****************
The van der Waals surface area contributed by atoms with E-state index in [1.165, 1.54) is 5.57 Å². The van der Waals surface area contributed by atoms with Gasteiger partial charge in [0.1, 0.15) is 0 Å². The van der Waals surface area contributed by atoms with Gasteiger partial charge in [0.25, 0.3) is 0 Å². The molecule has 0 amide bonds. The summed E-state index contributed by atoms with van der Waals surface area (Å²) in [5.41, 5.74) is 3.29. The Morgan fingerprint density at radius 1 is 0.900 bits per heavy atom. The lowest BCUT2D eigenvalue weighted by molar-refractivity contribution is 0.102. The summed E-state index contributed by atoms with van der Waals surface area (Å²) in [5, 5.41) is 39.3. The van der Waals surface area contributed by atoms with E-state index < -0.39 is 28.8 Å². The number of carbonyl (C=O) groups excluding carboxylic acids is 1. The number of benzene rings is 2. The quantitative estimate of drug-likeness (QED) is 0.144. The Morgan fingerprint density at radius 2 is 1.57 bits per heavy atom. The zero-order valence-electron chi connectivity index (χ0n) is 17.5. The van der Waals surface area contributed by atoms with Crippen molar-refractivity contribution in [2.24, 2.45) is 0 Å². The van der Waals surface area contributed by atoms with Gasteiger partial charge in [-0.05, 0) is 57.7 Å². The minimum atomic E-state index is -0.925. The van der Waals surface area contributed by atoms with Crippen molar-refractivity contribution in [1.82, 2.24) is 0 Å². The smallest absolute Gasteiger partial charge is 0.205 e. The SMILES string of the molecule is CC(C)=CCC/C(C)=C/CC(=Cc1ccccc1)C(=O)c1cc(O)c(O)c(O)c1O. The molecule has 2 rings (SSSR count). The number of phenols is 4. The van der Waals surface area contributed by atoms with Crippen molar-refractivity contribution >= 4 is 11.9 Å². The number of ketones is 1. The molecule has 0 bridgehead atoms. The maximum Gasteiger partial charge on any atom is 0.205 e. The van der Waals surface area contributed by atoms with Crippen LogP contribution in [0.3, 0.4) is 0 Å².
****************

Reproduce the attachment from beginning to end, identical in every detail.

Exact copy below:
The van der Waals surface area contributed by atoms with E-state index in [1.165, 1.54) is 5.57 Å². The van der Waals surface area contributed by atoms with Gasteiger partial charge in [0.1, 0.15) is 0 Å². The van der Waals surface area contributed by atoms with Gasteiger partial charge in [0.25, 0.3) is 0 Å². The molecule has 0 amide bonds. The summed E-state index contributed by atoms with van der Waals surface area (Å²) in [5.41, 5.74) is 3.29. The Morgan fingerprint density at radius 1 is 0.900 bits per heavy atom. The lowest BCUT2D eigenvalue weighted by molar-refractivity contribution is 0.102. The summed E-state index contributed by atoms with van der Waals surface area (Å²) in [5, 5.41) is 39.3. The van der Waals surface area contributed by atoms with E-state index < -0.39 is 28.8 Å². The number of carbonyl (C=O) groups excluding carboxylic acids is 1. The number of benzene rings is 2. The quantitative estimate of drug-likeness (QED) is 0.144. The Morgan fingerprint density at radius 2 is 1.57 bits per heavy atom. The zero-order valence-electron chi connectivity index (χ0n) is 17.5. The van der Waals surface area contributed by atoms with Crippen molar-refractivity contribution in [2.24, 2.45) is 0 Å². The van der Waals surface area contributed by atoms with Gasteiger partial charge in [-0.05, 0) is 57.7 Å². The minimum atomic E-state index is -0.925. The van der Waals surface area contributed by atoms with Crippen molar-refractivity contribution in [1.82, 2.24) is 0 Å². The smallest absolute Gasteiger partial charge is 0.205 e. The SMILES string of the molecule is CC(C)=CCC/C(C)=C/CC(=Cc1ccccc1)C(=O)c1cc(O)c(O)c(O)c1O. The molecule has 2 rings (SSSR count). The number of phenols is 4. The van der Waals surface area contributed by atoms with Crippen molar-refractivity contribution >= 4 is 11.9 Å². The number of ketones is 1. The molecule has 0 bridgehead atoms. The maximum Gasteiger partial charge on any atom is 0.205 e. The van der Waals surface area contributed by atoms with Crippen LogP contribution in [0.3, 0.4) is 0 Å².